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FilmsAsia: Asian film reviews
Soh Yun-Huei
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   Era of Vampire, The  


The Era of Vampire

Reviewed by Soh Yun-Huei

Director: Wellson Chin Sing-Wai
Producer: Tsui Hark
Writing Credits: Tsui Hark
Actor: Michael Chow Man-Kin, Lam Suet, Yu Rong-Guang, Lee Lik-Chi, Wong Yat-Fei
Genre: Horror
Languages: Cantonese
Country: Hong Kong
Year released: 2003
Rating: ½ star (out of four stars)

The Era of Vampire bears a big name on its marquee - that of Tsui Hark, the Hong Kong producer-director that brought audiences Once Upon a Time in China and The Swordsman series. However, Tsui Hark’s track record has been unspectacular in recent years, his last directorial outing The Legend of Zu being panned by audiences and critics alike. Tsui Hark is in the capacity of writer-producer for The Era of Vampire, the actual director being Wellson Chin. Unfortunately, The Era of Vampire is not any better than The Legend of Zu. It’s actually arguably worse. An incoherent plot, terrible editing, and special effects that simply isn’t up to par even when compared to other HK films. The Era of Vampire is a bona fide dud.

The story is about the four disciples in a clan of vampire hunters - Thunder, Lightning, Wind and Rain - who loses their master Mao Shan (Ji Chun Hua) whilst battling a very powerful vampire. Unconvinced that their master is actually dead, they start out on a journey to try to find him. Their investigations lead them to an eerie mansion owned by the Jiang family, headed by a creepy Master Jiang (Yu Rong Guang). Assuming the identities of Kung (Lam Suet), Hei (Ken Chang) Fatt (Michael Chow) and Choy (Chan Kwok Kwan), they pretend to be servants at the Jiang mansion, whilst investigating the creepy corpses that are kept there - you see, the Jiangs are experts in using wax to preserve meat, and that includes all the deceased of the Jiang family.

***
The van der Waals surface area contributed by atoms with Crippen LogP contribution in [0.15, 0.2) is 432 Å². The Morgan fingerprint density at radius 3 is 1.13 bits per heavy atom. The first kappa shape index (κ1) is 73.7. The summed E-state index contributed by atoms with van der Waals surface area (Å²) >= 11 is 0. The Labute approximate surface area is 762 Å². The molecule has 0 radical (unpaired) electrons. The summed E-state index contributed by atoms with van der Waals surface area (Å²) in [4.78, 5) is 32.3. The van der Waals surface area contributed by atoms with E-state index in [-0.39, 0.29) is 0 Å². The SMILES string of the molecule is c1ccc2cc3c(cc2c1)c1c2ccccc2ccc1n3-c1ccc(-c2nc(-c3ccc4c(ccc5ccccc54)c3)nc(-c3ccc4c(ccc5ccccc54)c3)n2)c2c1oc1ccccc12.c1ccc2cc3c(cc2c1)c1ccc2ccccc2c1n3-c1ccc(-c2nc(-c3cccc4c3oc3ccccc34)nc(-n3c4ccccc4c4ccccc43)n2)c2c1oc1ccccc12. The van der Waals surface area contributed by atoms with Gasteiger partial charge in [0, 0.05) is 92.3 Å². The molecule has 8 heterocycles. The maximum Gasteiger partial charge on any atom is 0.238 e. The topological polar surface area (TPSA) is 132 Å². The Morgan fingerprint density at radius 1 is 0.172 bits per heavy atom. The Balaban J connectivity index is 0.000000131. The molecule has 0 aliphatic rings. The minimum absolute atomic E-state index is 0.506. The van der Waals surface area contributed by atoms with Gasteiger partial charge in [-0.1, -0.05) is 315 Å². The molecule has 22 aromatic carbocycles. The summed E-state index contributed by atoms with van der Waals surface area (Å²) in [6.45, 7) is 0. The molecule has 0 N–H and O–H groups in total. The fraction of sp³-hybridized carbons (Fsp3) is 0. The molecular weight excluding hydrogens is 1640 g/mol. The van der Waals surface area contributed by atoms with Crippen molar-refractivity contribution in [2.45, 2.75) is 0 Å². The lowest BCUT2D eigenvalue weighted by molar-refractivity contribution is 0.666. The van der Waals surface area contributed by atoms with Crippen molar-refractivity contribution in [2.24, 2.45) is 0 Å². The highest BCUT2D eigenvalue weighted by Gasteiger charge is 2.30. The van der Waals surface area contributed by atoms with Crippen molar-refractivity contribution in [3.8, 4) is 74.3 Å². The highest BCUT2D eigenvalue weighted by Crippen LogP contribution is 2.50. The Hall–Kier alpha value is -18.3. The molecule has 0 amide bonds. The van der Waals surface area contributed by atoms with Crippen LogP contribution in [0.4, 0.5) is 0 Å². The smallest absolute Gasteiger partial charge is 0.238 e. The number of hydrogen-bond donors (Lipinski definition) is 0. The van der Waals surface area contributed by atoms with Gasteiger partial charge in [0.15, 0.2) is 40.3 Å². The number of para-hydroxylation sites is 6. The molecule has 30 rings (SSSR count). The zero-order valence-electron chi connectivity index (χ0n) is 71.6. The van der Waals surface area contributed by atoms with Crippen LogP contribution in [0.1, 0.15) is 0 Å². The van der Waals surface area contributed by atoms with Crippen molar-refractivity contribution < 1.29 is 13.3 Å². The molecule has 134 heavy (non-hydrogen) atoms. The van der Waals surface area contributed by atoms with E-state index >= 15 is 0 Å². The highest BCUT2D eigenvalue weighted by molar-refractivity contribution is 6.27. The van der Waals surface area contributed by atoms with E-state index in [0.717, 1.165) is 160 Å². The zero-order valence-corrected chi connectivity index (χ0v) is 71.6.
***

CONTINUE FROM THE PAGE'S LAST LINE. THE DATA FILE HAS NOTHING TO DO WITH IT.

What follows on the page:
At the same time, the sinister Dragon Tang (Horace Lee Wai Shing) betroths his sister Sasa (Anya) to the son of Master Jiang, in an attempt to acquire some of the Jiang’s riches as his own. His plan is partially foiled when Master Jiang’s son dies; enraged, he calls upon the services of a zombie wrangler (Chan Koon Tai) to reanimate the waxen corpses in the mansion. This attracts the attention of the powerful vampire, and a massive showdown between vampires, the good guys, and the bad guys are set to begin?

The screenplay of The Era of Vampire is a complete mess, and it’s surprising that Tsui Hark actually managed to come up with something this bad. The screenplay flits from subplot to subplot, and there is almost never a logical flow from scene to scene. The movie can switch rapidly from an action sequence to a pointless romantic interlude, then suddenly jump to a scene where the vampires wreak havoc. If your head doesn’t start spinning from trying to keep track of the story, the poor editing should do the job. The editing can be so bad that it can become quite impossible to see who the participants in a fight sequence are.

And then there’s the creature design. Instead of sticking to either the tried-and-tested vampire designs, or coming up with something new and menacing, the vampires in the movie are misshapen clumps of fake-looking decaying flesh, and it’s quite impossible to distinguish the features on the vampires’ faces. It’s kind of hard to feel any emotion, be it fear or otherwise, when looking at something so obviously fake. Despite the many, many ways the vampires can wreak havoc on humans - including spraying fire, Reign of Fire style, the vampires just don’t cut it as the bad guys. True, it’s a horror film, and there has to be a requisite suspension of disbelief, but the director and crew must at least try to help the audience. This does not happen in The Era of Vampire.

At least there is some good action choreography in the film, but that is to be expected in a Hong Kong film. Other than that, however, the movie simply plods along, and to add insult to injury, the film is almost two hours long. Factor in the lackluster acting, the cheesy dialogue, and the incredibly stupid denouement, The Era of Vampire is likely to be one of the worst movies of 2002. I must admit, however, that I did enjoy reading the overtly emotive English subtitles in the film - an example: a man shouting out his master’s name was translated to "Master! I am so sorry I wasn’t able to find you!!" It’s entertaining, but undoubtedly unintentional.

Final Word: How can a campy genre like vampire films become this unbearably bad? A complete waste of time and money.